The World Cup is underway, featuring two nations on the Arabian Peninsula that are on the World Watch List – Saudi Arabia and host nation Qatar. Living as a Christian on the Arabian Peninsula can be dangerous. But it’s not stopping thousands of people having online conversations about Jesus with an Open Doors team, which is leading to some 200 face-to-face conversations each year. And it all begins with Google.
Your support is helping enable a team to reach the thousands of people on the Arabian Peninsula asking questions about Jesus
What was the last thing you Googled? Was it to ask a question about faith or the Bible?
For many new Christians on the Arabian Peninsula, this is exactly how they’ve come to know Jesus. It’s often not possible for those curious about Christianity to pop into a church or Christian bookshop, or drop round to a believer’s house, so they go online – and your support is helping ensure that thousands of seekers are having their questions answered.
“On the Arabian Peninsula, a person who is searching to know more about the Christian faith cannot enter a church,” says Daniel*, who is helping lead this ministry. “In Saudi Arabia, there are no churches. In the other countries, the churches are only accessible to foreigners. For example, in Qatar or in the United Arab Emirates, every person who enters the church compound is checked, and only foreigners are allowed in.”
Given that many Christians on the Arabian Peninsula are secret believers, finding someone to ask about Jesus is difficult and risky.
“When a Christian ex-pat living in one of the countries on the Arabian Peninsula wanted to meet with a seeker, or even a new believer, in the era before the internet and social media, he would try to meet with people face-to-face in coffee shops and cafés. But that was very risky; ex-pats were kicked out of countries as soon as their activities were discovered.”
But following the Arab Spring just over ten years ago, access to the internet and mobile phones grew, and this presented a new opportunity.
“Our focus turned to using the internet to connect with searchers,” says Daniel. “The internet is anonymous, although governments on the Arabian Peninsula are monitoring what people do on social media.”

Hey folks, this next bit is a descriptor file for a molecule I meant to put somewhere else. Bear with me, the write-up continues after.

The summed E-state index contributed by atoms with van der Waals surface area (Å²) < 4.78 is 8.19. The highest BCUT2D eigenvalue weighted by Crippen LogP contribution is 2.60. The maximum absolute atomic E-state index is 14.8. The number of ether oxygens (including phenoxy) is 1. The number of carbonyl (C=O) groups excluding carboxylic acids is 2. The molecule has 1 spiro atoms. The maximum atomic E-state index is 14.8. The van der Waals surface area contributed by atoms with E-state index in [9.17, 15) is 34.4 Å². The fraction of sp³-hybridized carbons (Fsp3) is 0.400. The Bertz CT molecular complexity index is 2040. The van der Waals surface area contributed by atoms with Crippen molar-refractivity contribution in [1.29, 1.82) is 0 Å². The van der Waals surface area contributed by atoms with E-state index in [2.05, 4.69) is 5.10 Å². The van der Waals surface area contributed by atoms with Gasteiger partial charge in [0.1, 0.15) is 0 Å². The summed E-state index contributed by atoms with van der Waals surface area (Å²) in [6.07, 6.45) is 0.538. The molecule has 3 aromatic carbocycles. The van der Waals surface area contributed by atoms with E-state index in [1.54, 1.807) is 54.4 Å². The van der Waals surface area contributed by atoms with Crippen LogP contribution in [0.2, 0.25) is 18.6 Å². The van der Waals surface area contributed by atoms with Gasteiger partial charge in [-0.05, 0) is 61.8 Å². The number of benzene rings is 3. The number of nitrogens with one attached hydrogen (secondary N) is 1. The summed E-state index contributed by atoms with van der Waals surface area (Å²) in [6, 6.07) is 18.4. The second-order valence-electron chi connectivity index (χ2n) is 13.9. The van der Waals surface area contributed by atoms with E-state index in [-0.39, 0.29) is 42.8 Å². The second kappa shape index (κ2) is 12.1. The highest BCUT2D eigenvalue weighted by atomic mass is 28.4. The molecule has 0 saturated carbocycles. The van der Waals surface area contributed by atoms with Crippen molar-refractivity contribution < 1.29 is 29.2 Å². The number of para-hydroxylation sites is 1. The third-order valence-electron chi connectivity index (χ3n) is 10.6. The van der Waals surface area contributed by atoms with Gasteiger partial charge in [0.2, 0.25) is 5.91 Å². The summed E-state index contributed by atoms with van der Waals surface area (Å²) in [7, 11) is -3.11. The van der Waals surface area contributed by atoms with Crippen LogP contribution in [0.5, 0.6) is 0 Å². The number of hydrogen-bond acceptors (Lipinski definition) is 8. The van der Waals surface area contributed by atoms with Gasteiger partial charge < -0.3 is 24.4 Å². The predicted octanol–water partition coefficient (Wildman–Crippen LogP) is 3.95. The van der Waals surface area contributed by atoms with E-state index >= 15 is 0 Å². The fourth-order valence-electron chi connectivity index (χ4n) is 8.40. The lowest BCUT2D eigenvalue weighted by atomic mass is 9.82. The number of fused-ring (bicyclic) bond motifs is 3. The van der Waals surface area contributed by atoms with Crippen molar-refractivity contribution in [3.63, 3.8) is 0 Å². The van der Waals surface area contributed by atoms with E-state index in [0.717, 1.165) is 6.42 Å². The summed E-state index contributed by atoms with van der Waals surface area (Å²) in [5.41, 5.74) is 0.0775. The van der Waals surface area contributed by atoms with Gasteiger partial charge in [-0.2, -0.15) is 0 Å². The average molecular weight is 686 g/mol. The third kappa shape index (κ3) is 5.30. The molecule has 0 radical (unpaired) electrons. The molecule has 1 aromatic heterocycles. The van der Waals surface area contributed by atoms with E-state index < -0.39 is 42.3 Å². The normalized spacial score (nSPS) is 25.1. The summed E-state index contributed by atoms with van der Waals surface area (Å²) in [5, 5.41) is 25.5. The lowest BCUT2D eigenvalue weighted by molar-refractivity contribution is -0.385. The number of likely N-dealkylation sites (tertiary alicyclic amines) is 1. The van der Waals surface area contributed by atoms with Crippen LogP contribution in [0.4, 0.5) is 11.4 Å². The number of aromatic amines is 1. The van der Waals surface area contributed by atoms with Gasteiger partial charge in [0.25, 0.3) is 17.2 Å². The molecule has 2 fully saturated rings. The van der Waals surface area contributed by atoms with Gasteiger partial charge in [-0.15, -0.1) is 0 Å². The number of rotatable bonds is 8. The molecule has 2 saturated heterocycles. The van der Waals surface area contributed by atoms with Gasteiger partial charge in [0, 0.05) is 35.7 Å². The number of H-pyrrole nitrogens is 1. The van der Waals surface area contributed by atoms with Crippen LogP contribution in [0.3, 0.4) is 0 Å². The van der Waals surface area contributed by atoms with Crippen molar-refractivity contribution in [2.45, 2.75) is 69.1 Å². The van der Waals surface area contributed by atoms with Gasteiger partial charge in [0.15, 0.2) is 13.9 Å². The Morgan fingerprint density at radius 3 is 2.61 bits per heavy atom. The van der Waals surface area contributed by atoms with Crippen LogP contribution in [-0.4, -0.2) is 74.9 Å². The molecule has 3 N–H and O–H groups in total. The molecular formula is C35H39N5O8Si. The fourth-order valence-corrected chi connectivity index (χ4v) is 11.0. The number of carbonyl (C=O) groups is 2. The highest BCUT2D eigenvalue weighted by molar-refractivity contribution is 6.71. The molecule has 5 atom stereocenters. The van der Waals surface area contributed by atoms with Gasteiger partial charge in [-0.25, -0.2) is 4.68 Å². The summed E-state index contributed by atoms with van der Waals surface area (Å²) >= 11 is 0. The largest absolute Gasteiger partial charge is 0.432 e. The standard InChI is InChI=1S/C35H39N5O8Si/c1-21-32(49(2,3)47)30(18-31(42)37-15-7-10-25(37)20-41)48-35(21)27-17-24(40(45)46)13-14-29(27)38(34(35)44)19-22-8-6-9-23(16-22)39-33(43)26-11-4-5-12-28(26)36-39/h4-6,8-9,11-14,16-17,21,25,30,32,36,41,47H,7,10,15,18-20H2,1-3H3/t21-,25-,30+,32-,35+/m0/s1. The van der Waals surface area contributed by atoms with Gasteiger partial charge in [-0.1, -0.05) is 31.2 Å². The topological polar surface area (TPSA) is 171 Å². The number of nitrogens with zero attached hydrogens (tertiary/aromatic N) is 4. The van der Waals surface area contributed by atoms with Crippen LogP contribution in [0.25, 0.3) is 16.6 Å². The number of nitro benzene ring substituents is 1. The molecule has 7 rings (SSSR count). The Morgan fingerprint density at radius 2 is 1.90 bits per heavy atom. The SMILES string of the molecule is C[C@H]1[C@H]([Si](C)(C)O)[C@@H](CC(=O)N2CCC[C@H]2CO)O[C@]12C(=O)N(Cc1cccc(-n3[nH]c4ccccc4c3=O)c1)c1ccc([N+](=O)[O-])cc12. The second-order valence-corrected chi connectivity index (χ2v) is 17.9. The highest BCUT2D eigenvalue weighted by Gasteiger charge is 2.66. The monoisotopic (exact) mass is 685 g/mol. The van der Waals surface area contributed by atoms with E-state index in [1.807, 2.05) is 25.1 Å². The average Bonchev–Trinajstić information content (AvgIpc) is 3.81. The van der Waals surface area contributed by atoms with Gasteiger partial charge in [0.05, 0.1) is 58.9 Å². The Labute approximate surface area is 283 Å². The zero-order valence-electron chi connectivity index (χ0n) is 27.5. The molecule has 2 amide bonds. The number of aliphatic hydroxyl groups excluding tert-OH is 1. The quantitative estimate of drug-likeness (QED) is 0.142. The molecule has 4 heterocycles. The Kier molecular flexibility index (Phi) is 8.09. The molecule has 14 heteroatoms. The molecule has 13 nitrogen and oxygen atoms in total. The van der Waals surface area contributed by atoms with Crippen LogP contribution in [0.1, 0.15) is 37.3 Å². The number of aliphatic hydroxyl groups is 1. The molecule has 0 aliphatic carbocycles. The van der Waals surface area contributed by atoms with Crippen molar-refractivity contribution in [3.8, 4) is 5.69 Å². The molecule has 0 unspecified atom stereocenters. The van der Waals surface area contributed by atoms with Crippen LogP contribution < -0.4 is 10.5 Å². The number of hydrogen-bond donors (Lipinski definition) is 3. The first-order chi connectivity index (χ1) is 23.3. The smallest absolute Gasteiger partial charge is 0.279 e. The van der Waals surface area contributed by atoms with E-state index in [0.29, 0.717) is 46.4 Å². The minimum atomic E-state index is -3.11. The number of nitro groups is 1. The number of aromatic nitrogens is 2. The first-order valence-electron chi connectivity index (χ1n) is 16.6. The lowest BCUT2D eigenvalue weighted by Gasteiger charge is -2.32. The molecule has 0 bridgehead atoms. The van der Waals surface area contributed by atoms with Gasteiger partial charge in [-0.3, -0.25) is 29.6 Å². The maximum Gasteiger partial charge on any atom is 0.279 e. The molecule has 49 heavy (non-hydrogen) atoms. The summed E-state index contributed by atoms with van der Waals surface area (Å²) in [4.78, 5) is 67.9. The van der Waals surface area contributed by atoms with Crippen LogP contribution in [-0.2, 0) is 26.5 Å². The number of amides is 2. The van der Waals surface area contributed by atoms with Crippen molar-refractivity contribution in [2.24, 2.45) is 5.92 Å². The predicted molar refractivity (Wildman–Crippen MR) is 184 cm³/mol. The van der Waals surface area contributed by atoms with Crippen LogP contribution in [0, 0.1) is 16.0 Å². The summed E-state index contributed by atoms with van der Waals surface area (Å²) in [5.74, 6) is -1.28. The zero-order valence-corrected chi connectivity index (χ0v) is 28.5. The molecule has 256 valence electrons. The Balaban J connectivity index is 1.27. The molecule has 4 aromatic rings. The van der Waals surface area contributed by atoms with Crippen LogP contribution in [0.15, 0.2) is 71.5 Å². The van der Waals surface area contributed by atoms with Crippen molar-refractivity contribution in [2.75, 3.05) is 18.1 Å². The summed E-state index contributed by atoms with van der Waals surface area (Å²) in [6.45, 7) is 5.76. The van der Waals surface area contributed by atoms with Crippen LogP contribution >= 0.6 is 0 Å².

But there was another challenge. When seekers ask questions – such as “Who is Jesus” or “Do Christians believe in three Gods?” – the first websites to appear aren’t always the most helpful for those seeking or are new to faith. The Open Doors team began work on creating content – including videos, animations and frequently asked questions – that would appear prominently on searches.
According to Daniel, ‘tens of thousands’ of people ask such questions every year, thousands of which lead to online conversations with a member of a follow-up team. This is resulting in some 200 face-to-face meetings each year.
"When a person really is interested, we arrange a meeting within 12 to 24 hours" Daniel
It may sound like a low number, but Daniel has a different take on it. “This is so much more than before the internet when foreigners on the Peninsula would go to coffee shops to get in contact with random people and start a conversation hoping to meet a seeker. That didn’t lead to so many good conversations as we have nowadays.
“When a person really is interested, we arrange such a meeting within 12 to 24 hours after the online meeting. Open Doors makes those face-to-face meetings possible. The situation on the Arabian Peninsula is different from the West. Sometimes a woman must take a taxi and drive for an hour to get to a place where she can meet someone safely. Sometimes the seekers don’t have the money to sit in a coffee shop to have a conversation.”
The team is even able to identify those more interested in searching for God than others. “For example, people who are very much interested in the environment, nature and climate change, might be more interested than those who love fancy cars,” Daniel explains. “Paul in the Bible went to places where he expected to meet with the right people; he went, for example, to a riverside where he knew he could meet with interested people.”
Unsurprisingly, the face-to-face meetings are the trickiest – and riskiest – part of the journey, particularly for native seekers. To help address this, the Open Doors team will often send a local and a foreigner to a meeting, because the seeker is more likely to trust the latter. But it’s not just those searching that take a risk when having a meeting. “Sometimes the seeker can be a person who pretends to be a seeker,” says Daniel.
This ministry has already to led people encountering Jesus. You can help not only by praying, but by clicking some of the below links, because the more they’re used the greater chance they will appear higher on people’s searches and therefore deemed a reliable source of information. Thank you for your prayers and support for our brothers and sisters on the Arabian Peninsula!
1. Home page (website name means “Growing in Christ” and is for seekers and disciples of Jesus)
2. Questions (think gotquestions.com)
3. Articles (think desiringgod.com)
5. Basics about Christianity (common misconceptions, what is the Bible, who is the Christian God, etc)
*Name changed for security reasons
You can pray for Christians facing persecution in Qatar and Saudi Arabia – and the other five nations participating in the World Cup that are on the World Watch List – with our free downloadable prayer diary and wall chart. Your prayers mean so much to our persecuted family and make a huge diffference to their lives.
Your support helps persecuted Christians continue to courageously follow Jesus.
Together, we can reach those where persecution hits hardest.